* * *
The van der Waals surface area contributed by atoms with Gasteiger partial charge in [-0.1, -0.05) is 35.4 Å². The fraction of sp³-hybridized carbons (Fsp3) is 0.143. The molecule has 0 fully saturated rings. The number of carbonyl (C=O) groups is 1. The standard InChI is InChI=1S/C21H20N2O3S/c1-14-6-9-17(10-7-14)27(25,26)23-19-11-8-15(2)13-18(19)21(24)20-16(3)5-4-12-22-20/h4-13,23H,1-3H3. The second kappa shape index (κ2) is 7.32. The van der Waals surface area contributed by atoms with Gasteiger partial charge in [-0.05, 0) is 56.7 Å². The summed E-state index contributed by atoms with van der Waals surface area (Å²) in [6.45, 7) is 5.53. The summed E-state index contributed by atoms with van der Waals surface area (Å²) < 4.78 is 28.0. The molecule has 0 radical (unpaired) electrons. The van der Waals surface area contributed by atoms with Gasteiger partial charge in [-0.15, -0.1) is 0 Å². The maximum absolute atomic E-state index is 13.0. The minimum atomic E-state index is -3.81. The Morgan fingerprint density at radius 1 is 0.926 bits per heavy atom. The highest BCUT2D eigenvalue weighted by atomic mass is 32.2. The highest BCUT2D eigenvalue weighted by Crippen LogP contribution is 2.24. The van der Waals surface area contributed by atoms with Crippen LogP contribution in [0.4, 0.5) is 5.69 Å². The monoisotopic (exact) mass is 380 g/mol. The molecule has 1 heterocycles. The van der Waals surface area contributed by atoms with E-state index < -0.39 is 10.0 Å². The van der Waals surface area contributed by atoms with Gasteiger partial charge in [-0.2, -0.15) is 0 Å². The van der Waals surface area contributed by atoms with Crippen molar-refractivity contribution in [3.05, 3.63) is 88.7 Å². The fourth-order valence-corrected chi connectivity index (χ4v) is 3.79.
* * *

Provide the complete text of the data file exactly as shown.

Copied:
The van der Waals surface area contributed by atoms with Gasteiger partial charge in [-0.1, -0.05) is 35.4 Å². The fraction of sp³-hybridized carbons (Fsp3) is 0.143. The molecule has 0 fully saturated rings. The number of carbonyl (C=O) groups is 1. The standard InChI is InChI=1S/C21H20N2O3S/c1-14-6-9-17(10-7-14)27(25,26)23-19-11-8-15(2)13-18(19)21(24)20-16(3)5-4-12-22-20/h4-13,23H,1-3H3. The second kappa shape index (κ2) is 7.32. The van der Waals surface area contributed by atoms with Gasteiger partial charge in [-0.05, 0) is 56.7 Å². The summed E-state index contributed by atoms with van der Waals surface area (Å²) in [6.45, 7) is 5.53. The summed E-state index contributed by atoms with van der Waals surface area (Å²) < 4.78 is 28.0. The molecule has 0 radical (unpaired) electrons. The van der Waals surface area contributed by atoms with Gasteiger partial charge in [-0.15, -0.1) is 0 Å². The maximum absolute atomic E-state index is 13.0. The minimum atomic E-state index is -3.81. The Morgan fingerprint density at radius 1 is 0.926 bits per heavy atom. The highest BCUT2D eigenvalue weighted by atomic mass is 32.2. The highest BCUT2D eigenvalue weighted by Crippen LogP contribution is 2.24. The van der Waals surface area contributed by atoms with Crippen LogP contribution in [0.4, 0.5) is 5.69 Å². The monoisotopic (exact) mass is 380 g/mol. The molecule has 1 heterocycles. The van der Waals surface area contributed by atoms with E-state index < -0.39 is 10.0 Å². The van der Waals surface area contributed by atoms with Gasteiger partial charge in [-0.2, -0.15) is 0 Å². The van der Waals surface area contributed by atoms with Crippen molar-refractivity contribution in [3.05, 3.63) is 88.7 Å². The fourth-order valence-corrected chi connectivity index (χ4v) is 3.79.